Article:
Five visions for the future of shopping
Anuj Kumar and his family used to shop at Macy’s, both at the store and online. But when the store at their local mall closed, Kumar, a professor at the University of Florida's Warrington College of Business, started shopping at the local JC Penney and canceled his Macy’s card.
Macy’s lost not only his in-store purchases, but his online sales, too.
He’s not alone. Kumar’s research shows that as stores shutter their brick-and-mortar outposts in the hopes of shifting sales to their websites, online purchases could suffer as well.
In a forthcoming study in Information Systems Research Journal, Kumar shows that for products such as apparel, a brick-and-mortar store in a customer’s area drives sales both in person and online. After a store opens, customers naturally visit a retail location more and purchase more in person from that retailer than they did before. But they also spend 29 percent more on the store’s website. They might choose to buy online after evaluating an item in person, either because they want a different size or color or need more time to make a decision.
Kumar (pictured above) also found that the ability to return items in a local store reduces customers’ risk when purchasing apparel online, which drives online sales. Take the store out of the equation, however, and online sales categories such as apparel and fashion products could plunge.
So how can retailers hold on to the good parts of brick-and-mortar stores — and their customers — without hemorrhaging money?
“You’re going to see innovative new things popping up,” Kumar says.
He outlines five possibilities:
1. Store as showroom
A product might be shown in a single color, for example, so customers can see and touch it before they order it online. Online-first retailers such as Warby Parker have seen a sales bump from experimenting with brick and mortar showrooms, Kumar says.
2. Concierge-style shopping
“Retail stores offer person-to-person engagement. Should we lose that completely? I don’t think so,” Kumar says. Instead, how about an experience that blends in-store help with online selection? “It might be a salesperson with a tablet that shows you online items too,” he said. “The experience would be very personalized.” Menswear retailer Bonobos uses this concept in its Guideshops, where customers make a 30- or 60-minute appointment to get fitted and choose items, which are then shipped to them in their preferred color and size.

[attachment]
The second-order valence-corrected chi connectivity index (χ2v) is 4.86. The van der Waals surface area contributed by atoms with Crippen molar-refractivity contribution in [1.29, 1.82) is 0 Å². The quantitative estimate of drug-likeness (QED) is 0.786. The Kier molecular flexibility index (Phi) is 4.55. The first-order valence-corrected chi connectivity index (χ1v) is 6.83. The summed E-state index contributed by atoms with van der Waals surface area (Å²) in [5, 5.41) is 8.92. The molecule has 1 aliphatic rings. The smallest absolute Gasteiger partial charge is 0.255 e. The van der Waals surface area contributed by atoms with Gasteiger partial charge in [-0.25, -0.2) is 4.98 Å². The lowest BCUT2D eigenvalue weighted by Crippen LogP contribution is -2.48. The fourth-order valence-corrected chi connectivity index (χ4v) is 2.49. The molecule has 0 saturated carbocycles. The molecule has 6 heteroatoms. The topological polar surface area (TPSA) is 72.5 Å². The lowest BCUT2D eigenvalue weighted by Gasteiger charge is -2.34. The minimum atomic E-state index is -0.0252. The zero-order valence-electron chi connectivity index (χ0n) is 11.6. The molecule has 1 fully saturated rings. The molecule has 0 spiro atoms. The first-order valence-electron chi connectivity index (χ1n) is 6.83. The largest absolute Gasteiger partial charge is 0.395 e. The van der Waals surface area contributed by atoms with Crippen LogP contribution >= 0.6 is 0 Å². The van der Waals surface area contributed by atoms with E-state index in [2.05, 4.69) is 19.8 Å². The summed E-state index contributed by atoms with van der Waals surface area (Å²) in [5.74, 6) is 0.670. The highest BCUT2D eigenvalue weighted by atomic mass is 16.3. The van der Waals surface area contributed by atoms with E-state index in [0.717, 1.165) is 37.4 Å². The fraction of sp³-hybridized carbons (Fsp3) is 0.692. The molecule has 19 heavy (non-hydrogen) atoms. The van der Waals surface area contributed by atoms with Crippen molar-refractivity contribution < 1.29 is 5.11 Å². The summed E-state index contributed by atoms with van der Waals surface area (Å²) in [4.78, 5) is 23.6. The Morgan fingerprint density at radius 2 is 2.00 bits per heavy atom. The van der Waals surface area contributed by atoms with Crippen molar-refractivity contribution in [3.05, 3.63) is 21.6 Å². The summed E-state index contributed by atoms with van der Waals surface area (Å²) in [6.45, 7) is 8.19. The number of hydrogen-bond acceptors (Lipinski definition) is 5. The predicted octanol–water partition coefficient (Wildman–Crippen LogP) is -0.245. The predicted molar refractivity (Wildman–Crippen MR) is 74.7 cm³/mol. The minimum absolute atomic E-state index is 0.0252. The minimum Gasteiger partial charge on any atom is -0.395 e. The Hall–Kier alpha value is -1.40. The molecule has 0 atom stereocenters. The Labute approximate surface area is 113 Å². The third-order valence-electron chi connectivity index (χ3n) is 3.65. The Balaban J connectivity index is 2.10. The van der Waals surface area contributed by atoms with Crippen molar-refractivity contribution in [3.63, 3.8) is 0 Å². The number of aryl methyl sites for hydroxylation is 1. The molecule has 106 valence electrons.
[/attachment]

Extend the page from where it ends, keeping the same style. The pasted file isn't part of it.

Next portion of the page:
3. Return centers
“Even though most online return policies are pretty liberal, it’s a bother to pack and mail an online return, even if you’re not paying return postage,” Kumar says. Then you wait for your refund, and try to remember to check your account to make sure it shows up. No wonder people prefer to return items in person. For some retailers, just offering a return window could be enough to hold on to customers if a brick-and-mortar store doesn’t make sense. A return center wouldn’t have to be in a mall, where rents are high, and wouldn’t require as much staff or display space as a traditional store.
4. Tiered pricing
If you want or need to buy an item in the store, you’d pay a little more for the convenience of taking it home immediately. If you can wait to have it shipped to you, you could buy it at a discount.
5. Smaller stores, and more of them
You probably want to try clothes or fragrances before you buy them, but do you really need to see a blender in person? Department stores are wasting money paying for massive stores to house electronics and other items customers don’t need to touch or try on, Kumar says. “A Macy’s at a high-end mall is a costly space. By being selective in what products you stock, you don’t have to close and throw baby out with bathwater. And with smaller stores, they might even be able to cut prices.”
Retailers may opt for a combination of these approaches.
“Brick and mortar stores are not going away,” Kumar says, “but they’re certainly going to change.”